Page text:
QR1.2.3. Virtualism

Figure 1.1. The Ancient of Days calculates the universe

Yet as science and religion fight their age-old ideological war, another monism stands on the sidelines ignored by all, namely virtualism (Raspanti, 2000), that physical world is an output generated by some “other”. The idea seems new but actually traces back to Plato’s idealism, that the physical world reflects another reality. Pythagoras called numbers the non-material essence of the world, Plato felt that God geometrizes, and Gauss believed that God does arithmetic (Svozil, 2005), just as Blake’s Ancient of Days measures the world with his compass (Figure 1.1).

Our computers create virtual worlds but that our world is virtual is usually a topic of fiction, not physics. It leads to ideas like that space calculates (Zuse, 1969) and that reality computes (Fredkin, 1990), (Schmidhuber, 1997), (Rhodes, 2001), (Wolfram, 2002), (Lloyd, 2006), and (Tegmark, 2007). Plato’s view is just as radical today as it was over two thousand years ago.

The conflict is whether the physical world exists in and of itself alone, or whether something else causes it. If the physical world is an objective reality, it needs nothing other besides itself to exist, so the presumed prime axiom of physics is that:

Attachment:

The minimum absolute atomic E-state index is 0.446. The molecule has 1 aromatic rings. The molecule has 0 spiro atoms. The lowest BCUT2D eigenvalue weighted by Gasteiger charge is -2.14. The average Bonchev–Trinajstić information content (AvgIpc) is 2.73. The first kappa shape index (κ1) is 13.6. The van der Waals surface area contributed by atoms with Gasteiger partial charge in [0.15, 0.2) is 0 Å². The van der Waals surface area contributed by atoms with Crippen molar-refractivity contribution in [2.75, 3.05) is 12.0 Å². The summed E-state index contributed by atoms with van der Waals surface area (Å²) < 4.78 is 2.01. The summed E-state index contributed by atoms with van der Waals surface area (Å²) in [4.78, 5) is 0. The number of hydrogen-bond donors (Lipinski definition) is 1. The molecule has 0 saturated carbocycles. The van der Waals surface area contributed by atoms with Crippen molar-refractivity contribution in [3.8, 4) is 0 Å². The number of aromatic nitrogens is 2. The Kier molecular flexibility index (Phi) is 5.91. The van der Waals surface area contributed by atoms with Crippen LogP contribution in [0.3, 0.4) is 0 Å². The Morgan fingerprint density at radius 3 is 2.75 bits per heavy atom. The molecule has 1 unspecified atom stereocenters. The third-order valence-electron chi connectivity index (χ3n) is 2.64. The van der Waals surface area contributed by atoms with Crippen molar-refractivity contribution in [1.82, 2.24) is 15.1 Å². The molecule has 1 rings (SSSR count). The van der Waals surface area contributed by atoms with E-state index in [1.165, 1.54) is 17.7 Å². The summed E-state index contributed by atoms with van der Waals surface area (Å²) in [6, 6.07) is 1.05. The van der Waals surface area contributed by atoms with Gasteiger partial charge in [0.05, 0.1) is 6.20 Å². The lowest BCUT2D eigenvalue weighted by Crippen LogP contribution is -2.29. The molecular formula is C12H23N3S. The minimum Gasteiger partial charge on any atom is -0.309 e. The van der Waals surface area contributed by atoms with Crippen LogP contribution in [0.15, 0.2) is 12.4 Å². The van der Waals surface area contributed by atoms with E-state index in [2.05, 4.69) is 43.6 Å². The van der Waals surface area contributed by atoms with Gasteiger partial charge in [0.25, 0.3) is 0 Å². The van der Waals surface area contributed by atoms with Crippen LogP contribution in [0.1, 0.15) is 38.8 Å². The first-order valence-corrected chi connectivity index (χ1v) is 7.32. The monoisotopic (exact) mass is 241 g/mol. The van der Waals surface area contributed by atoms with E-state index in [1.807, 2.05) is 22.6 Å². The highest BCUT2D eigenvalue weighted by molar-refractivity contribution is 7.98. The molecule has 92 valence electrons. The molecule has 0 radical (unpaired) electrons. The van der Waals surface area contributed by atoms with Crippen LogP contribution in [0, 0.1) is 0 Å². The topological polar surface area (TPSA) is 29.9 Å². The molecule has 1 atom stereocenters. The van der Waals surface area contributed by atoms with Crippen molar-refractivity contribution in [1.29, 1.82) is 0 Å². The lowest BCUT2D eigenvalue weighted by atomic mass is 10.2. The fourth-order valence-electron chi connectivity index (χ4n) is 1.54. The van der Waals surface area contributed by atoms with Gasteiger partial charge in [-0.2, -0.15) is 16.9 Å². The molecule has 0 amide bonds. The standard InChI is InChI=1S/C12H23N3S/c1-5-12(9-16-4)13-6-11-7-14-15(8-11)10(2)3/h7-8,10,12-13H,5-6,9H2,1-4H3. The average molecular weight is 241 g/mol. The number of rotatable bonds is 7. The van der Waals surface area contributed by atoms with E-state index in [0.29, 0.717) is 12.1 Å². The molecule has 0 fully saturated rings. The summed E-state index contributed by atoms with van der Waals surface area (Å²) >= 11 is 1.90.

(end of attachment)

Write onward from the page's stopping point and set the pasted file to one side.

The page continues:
There is nothing outside the physical universe (Smolin, 2001).

In contrast, virtalism instead proposes its antithesis, that:

Nothing in the physical universe exists objectively, i.e. of or by itself.

These are mutually exclusive theses, as an objective world can’t be virtual and a virtual world can’t be objective. The virtual reality conjecture is essentially that:

The physical world is a set of events output by some other, without which it would not exist at all.

Physical realism in contrast proposes that the physical world is an objective reality that exists in and of itself, that needs nothing other than itself to exist.

Reality theories can’t be logically proven (Esfeld, 2004), so that the world is virtual isn’t certain, but equally physical realism isn’t certain either, and to demand of one theory what another can’t provide is bias. The scientific way is to review the balance of evidence for both views, which we now do.